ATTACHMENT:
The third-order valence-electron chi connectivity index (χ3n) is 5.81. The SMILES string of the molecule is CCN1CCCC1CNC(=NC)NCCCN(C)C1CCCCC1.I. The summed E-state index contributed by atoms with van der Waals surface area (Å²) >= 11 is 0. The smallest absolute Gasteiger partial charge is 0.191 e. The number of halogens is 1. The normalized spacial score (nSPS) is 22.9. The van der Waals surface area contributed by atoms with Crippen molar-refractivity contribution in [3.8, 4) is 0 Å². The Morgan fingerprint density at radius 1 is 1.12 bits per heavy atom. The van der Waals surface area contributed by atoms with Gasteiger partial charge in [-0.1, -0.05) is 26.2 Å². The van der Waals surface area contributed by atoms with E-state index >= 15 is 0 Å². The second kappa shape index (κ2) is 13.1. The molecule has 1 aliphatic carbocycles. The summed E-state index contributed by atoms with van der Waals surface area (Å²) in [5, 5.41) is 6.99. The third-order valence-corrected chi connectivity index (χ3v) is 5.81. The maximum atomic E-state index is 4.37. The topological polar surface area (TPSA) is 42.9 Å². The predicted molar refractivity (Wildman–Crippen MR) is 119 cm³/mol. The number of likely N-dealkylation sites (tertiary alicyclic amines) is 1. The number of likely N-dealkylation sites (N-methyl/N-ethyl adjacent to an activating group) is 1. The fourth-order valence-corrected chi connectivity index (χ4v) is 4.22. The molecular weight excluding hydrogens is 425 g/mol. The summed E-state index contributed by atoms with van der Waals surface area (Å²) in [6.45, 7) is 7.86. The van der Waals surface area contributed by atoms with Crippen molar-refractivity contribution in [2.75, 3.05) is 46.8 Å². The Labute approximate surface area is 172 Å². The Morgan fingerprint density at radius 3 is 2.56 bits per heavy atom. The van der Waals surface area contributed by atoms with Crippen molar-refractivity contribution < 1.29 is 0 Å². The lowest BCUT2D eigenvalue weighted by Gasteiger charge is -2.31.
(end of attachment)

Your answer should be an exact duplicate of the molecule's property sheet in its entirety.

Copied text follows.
The third-order valence-electron chi connectivity index (χ3n) is 5.81. The SMILES string of the molecule is CCN1CCCC1CNC(=NC)NCCCN(C)C1CCCCC1.I. The summed E-state index contributed by atoms with van der Waals surface area (Å²) >= 11 is 0. The smallest absolute Gasteiger partial charge is 0.191 e. The number of halogens is 1. The normalized spacial score (nSPS) is 22.9. The van der Waals surface area contributed by atoms with Crippen molar-refractivity contribution in [3.8, 4) is 0 Å². The Morgan fingerprint density at radius 1 is 1.12 bits per heavy atom. The van der Waals surface area contributed by atoms with Gasteiger partial charge in [-0.1, -0.05) is 26.2 Å². The van der Waals surface area contributed by atoms with E-state index >= 15 is 0 Å². The second kappa shape index (κ2) is 13.1. The molecule has 1 aliphatic carbocycles. The summed E-state index contributed by atoms with van der Waals surface area (Å²) in [5, 5.41) is 6.99. The third-order valence-corrected chi connectivity index (χ3v) is 5.81. The maximum atomic E-state index is 4.37. The topological polar surface area (TPSA) is 42.9 Å². The predicted molar refractivity (Wildman–Crippen MR) is 119 cm³/mol. The number of likely N-dealkylation sites (tertiary alicyclic amines) is 1. The number of likely N-dealkylation sites (N-methyl/N-ethyl adjacent to an activating group) is 1. The fourth-order valence-corrected chi connectivity index (χ4v) is 4.22. The molecular weight excluding hydrogens is 425 g/mol. The summed E-state index contributed by atoms with van der Waals surface area (Å²) in [6.45, 7) is 7.86. The van der Waals surface area contributed by atoms with Crippen molar-refractivity contribution in [2.75, 3.05) is 46.8 Å². The Labute approximate surface area is 172 Å². The Morgan fingerprint density at radius 3 is 2.56 bits per heavy atom. The van der Waals surface area contributed by atoms with Crippen molar-refractivity contribution < 1.29 is 0 Å². The lowest BCUT2D eigenvalue weighted by Gasteiger charge is -2.31.